By Kathy Schneider, CMO, Sungard Availability Services

I recently took part in a panel discussion in London to celebrate International Women’s Day 2019, where more than half a dozen business leaders discussed this year’s theme – #BalanceforBetter – as well as things we can all do to inspire women in the workplace.

The panelists represented many sectors of the business landscape, from finance to technology to marketing and consumer goods. While we all concurred there are many obstacles still to overcome in creating a more gender-balanced world, we also agreed there is much progress to celebrate.  The discussion topics ranged from what excites us to what disappoints us, to what we can do to achieve balance. Here are a few of my observations:

What excites me: I’m encouraged to see the rising number of women represented in key leadership roles, from the board room to the corner office, to other key positions in business organizations. Debra Perelman of Revlon, Mary Barra of General Motors, Adena Friedman of Nasdaq and Ginni Rometty of IBM are shining examples of the women leading major corporations. There’s ample proof that gender diversity at the management level also correlates with stronger company performance. What’s more, diversity helps ensure a broader range of skills, experience, expertise and ways of thinking are all available to help a company succeed. It’s also exciting to see the visibility and dialogue around this topic grow and gain the attention of senior executives and boards.

What disappoints me: While there are some amazing women in top positions at major corporations, only 25 women appeared as CEOs on the 2019 S&P list of 500, published by Dow Jones. Moreover, it’s disappointing that in the world’s largest 500 companies, only 10.9 percent of senior executives are women, according to Weber Shandwick’s Gender Forward Pioneer Index. Clearly, there’s still more work to do to create balance in the ranks of executive leadership.

However, this topic and efforts around it should not pit men and women against each other. Nor does it help to focus discussions on negative stereotypical traits of men, like some memes I have seen – some may think it’s funny, but it’s not helpful. Many women (like me) have spouses who have made career sacrifices to enable our progression and success. I have also been supported by male leaders in my career advancement through mentorship, sponsorship and access to development programs.

What creates balance: Companies are urging hiring managers to pursue a more balanced candidate slate when recruiting new workers. In fact, the diversity of the talent pool extends beyond gender – organizations are seeking diversity of all kinds, not only to reflect the mix of the society we live in, but to expand the skill sets they bring to the table. The panel all agreed you get the best outcomes when your teams are diverse, vibrant and collaborative. Having a more balanced workforce gives you a greater ability to solve problems and come up with innovative ideas.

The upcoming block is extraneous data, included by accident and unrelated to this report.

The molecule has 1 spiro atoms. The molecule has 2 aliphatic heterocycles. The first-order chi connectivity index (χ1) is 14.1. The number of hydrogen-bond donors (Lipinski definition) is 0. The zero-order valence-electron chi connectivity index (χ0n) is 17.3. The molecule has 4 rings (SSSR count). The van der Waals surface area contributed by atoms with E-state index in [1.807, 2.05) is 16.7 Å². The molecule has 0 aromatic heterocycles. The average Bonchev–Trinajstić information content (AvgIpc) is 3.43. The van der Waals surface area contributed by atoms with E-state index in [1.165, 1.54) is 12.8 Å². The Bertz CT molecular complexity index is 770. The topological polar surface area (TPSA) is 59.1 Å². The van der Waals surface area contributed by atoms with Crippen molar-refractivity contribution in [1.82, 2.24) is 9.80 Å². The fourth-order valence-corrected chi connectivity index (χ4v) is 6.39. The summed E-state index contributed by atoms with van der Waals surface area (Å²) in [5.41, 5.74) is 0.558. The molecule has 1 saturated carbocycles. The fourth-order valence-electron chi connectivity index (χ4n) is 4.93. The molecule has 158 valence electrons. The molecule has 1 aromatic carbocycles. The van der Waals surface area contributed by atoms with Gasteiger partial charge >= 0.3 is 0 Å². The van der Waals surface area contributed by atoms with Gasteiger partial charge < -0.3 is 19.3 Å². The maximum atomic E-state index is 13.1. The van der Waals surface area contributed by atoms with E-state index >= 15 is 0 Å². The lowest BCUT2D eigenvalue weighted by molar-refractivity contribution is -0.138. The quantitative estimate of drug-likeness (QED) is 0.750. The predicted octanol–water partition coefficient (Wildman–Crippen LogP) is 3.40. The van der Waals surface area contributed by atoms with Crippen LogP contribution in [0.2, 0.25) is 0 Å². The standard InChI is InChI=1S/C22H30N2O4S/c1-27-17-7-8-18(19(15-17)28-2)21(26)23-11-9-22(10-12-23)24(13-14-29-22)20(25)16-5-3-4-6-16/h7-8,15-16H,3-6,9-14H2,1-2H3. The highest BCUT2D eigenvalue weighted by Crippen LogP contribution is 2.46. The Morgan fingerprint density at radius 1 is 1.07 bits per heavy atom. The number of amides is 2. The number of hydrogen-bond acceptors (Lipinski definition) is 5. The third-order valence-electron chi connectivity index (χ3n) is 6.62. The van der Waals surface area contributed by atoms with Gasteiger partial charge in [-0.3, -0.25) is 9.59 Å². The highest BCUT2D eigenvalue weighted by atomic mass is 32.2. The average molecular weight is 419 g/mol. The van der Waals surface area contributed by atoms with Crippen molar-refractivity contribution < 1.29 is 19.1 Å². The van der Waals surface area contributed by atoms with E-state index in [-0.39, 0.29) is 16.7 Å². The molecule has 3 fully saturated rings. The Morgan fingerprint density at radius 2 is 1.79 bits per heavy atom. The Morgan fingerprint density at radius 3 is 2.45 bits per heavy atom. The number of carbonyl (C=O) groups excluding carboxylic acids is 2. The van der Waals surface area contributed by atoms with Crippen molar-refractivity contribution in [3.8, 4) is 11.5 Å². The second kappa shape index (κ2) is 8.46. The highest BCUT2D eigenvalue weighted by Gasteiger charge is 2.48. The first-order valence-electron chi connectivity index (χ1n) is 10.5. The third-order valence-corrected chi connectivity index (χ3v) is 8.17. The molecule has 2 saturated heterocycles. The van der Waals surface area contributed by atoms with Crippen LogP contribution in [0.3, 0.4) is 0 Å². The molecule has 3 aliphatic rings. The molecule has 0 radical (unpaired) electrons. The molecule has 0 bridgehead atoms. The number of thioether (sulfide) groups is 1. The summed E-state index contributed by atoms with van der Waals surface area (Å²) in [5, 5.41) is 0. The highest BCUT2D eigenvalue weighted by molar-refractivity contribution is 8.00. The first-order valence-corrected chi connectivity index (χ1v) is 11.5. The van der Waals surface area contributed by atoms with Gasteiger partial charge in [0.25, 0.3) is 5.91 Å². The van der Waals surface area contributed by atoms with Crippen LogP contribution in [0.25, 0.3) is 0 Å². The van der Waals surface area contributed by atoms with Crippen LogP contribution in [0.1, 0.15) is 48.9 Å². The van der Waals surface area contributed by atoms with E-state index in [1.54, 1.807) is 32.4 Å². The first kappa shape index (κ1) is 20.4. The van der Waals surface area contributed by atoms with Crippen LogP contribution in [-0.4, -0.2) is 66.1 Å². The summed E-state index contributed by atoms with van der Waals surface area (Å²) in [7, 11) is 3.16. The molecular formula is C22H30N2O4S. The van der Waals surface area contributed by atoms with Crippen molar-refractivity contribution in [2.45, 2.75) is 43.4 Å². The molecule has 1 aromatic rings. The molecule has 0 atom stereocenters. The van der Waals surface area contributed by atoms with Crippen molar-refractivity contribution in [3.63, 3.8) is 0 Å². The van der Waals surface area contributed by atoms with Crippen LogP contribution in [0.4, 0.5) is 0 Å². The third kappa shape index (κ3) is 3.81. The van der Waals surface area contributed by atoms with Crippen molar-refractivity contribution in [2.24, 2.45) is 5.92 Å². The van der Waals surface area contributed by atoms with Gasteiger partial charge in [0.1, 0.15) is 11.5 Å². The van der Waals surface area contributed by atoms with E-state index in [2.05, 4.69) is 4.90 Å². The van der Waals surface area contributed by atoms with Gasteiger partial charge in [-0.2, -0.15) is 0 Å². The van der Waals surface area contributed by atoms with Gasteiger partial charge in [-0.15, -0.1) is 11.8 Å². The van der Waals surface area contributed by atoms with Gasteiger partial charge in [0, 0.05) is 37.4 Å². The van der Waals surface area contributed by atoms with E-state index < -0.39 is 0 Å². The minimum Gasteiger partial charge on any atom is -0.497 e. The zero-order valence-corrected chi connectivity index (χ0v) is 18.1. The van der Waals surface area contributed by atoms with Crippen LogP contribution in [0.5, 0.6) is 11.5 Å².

What can I do: Being a mentor to colleagues and other emerging female leaders is an effective way to help develop them. But we also discussed ways we can go beyond mentorship. I am a big advocate of sponsorship – advocating for someone to make sure they are visible for their capabilities and achievements and considered for the right next job. When you’re in an executive position as a woman, I feel it’s critical to be a champion for others: put yourself out there and endorse people for their skills. If a role becomes available for someone you mentor or know would be great, advocate for that person. Sponsorship is a key driver for anyone – it’s not only important that you’re mentored, but that you are sponsored as you seek a key role.

One of the things I found interesting at the end of the panel was the moderator’s challenge to pick an object that symbolizes simplicity to us. I chose a seashell that I found on the beach several years ago.  Given how busy our lives are, my favorite way to relax and reconnect with my family is very simple – sitting on a beach, enjoying the view of the sea and finding pretty shells. I kept the shell not only because it’s a beautiful and almost perfect nautilus shell, but also because it represents my “happy place” – the simplicity of relaxing and spending time with my family.

It’s not lost on me that seashells could rival the most complicated objects created by human beings in terms of their beauty, strength and design. They’re the tough, protective exoskeletons of marine mollusks, which become the home for each creature’s complete life. As a result, shells are viewed as symbols of individuality, privacy, and self-reliance. They represent the perfect balance between earth and sea.

As we celebrate International Women’s Day, I hope everyone can find the balance in their own lives, workplaces, and communities. Balance drives a better working world. Let's all help create a #BalanceforBetter.

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